Ollie was never going to be a guard dog. He is not that sort of dog, one who protects his home, and is instinctively ready to sort out anyone who comes calling uninvited. He is a companion, and welcomes visitors excitedly, happy to have company to impress by showing them his toys. It was a very long time before we even heard him bark, and it came as a surprise when he did.
For over five years, his barking was restricted to an occasional ‘woof’ as the postman approached the house, or occasionally barking at motorcycles when he was in the car, as he doesn’t like the noise they make. He would be unlikely to put off a potential burglar anyway, as he would no doubt view them as a ‘guest’, and show them one of his stuffed toys, whilst wagging his stumpy tail.
Then something changed. Earlier this year, he started to bark noisily if anyone stood outside the front of the house, or walked slowly past, talking.
He would keep that up until one of us told him to stop. Then his attention changed to the back garden, and we suddenly heard him woofing loudly at things he could hear out there. He had to be called in, and told to be quiet. When we are sitting watching TV in the evening, and he is fast asleep on his rug, he might suddenly decide to spring up and bark noisily at a passing car, or the sound of a car door opening and closing. This was so unexpected, it usually made us jump.
In the last few months, something new has started to happen. Ollie is put to bed every night in the kitchen-diner. He has food and water there, and a very big and comfy dog bed to sleep on. We have done this since the day we got him, and he has never hesitated to happily jump onto his bed, and lie down. He slept through the night from a very young age, and would often take himself off to bed if he felt it was time to do so. Then one night this summer, we were disturbed by noisy and continuous barking, just after 3 am. At first, it didn’t occur to me that it was Ollie. But it soon became apparent that it was. So I got up and went into that room, to find him sitting up on his bed, barking in the direction of the back door that leads out to the garden.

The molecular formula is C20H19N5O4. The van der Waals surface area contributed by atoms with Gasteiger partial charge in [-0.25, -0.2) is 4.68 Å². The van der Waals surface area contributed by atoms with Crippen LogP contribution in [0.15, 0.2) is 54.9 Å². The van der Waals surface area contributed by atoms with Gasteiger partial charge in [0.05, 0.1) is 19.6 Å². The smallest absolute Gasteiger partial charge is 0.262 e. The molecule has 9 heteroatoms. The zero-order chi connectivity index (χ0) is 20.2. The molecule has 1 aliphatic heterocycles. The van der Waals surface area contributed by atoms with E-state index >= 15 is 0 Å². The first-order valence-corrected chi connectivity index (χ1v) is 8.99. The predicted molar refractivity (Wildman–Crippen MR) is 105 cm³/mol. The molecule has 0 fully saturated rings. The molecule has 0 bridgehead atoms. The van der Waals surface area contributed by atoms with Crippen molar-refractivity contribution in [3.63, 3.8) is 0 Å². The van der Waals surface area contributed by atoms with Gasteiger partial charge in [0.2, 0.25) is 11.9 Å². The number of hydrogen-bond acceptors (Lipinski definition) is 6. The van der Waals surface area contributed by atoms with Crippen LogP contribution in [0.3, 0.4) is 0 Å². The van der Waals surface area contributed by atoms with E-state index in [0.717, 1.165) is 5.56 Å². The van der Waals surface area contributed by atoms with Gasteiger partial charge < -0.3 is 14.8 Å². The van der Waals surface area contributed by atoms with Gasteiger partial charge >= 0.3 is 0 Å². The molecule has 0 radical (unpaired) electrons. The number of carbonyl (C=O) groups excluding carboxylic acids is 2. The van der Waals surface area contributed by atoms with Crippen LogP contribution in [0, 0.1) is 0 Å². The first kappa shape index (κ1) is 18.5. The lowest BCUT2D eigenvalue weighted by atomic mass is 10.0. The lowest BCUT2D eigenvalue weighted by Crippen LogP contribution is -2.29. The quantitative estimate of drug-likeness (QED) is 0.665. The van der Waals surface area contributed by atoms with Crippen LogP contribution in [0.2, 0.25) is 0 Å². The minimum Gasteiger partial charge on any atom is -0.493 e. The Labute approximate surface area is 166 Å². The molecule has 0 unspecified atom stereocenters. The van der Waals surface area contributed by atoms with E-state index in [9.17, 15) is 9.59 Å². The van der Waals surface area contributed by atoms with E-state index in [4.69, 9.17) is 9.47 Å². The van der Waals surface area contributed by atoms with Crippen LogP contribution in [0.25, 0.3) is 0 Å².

I put on the outside light, and went out to check the garden and surrounding paths. I was concerned that if Ollie was making so much fuss, there might be the possibility of an intruder, even though that is highly unlikely, in a place like Beetley. Satisfied that nothing was amiss, I went back to bed. A few nights later, the same thing happened, just after 4 am. That time, I stroked Ollie, and spoke to him calmly, until he had settled down on his bed, and started to relax. It was possible that he had been disturbed by cats. A lot of our neighbours have cats, and they do like to roam around at night, apparently. There are other nocturnal animals that he may have heard, like hedgehogs, owls in the oak trees, and the possibility of foxes in the garden. Though I have yet to ever see a fox in Beetley, I am told they are around.
At 04:30 this morning, I was disturbed from a deep dream-filled sleep by barking that started as a series of low woofs, then developed into a full-on continuous racket. I had no choice but to get out of bed, and go to see what was happening. As usual, Ollie was sitting up on his bed, barking at the back door. A quick check (due to below-freezing temperatures) revealed nothing I could see. I calmed him down, and went back to bed. But I could’t get back to sleep, and silently cursed Ollie for ruining my night. At just after 8 am now, it already feels like a long day.
I have no idea why he has suddenly decided to become a guard dog.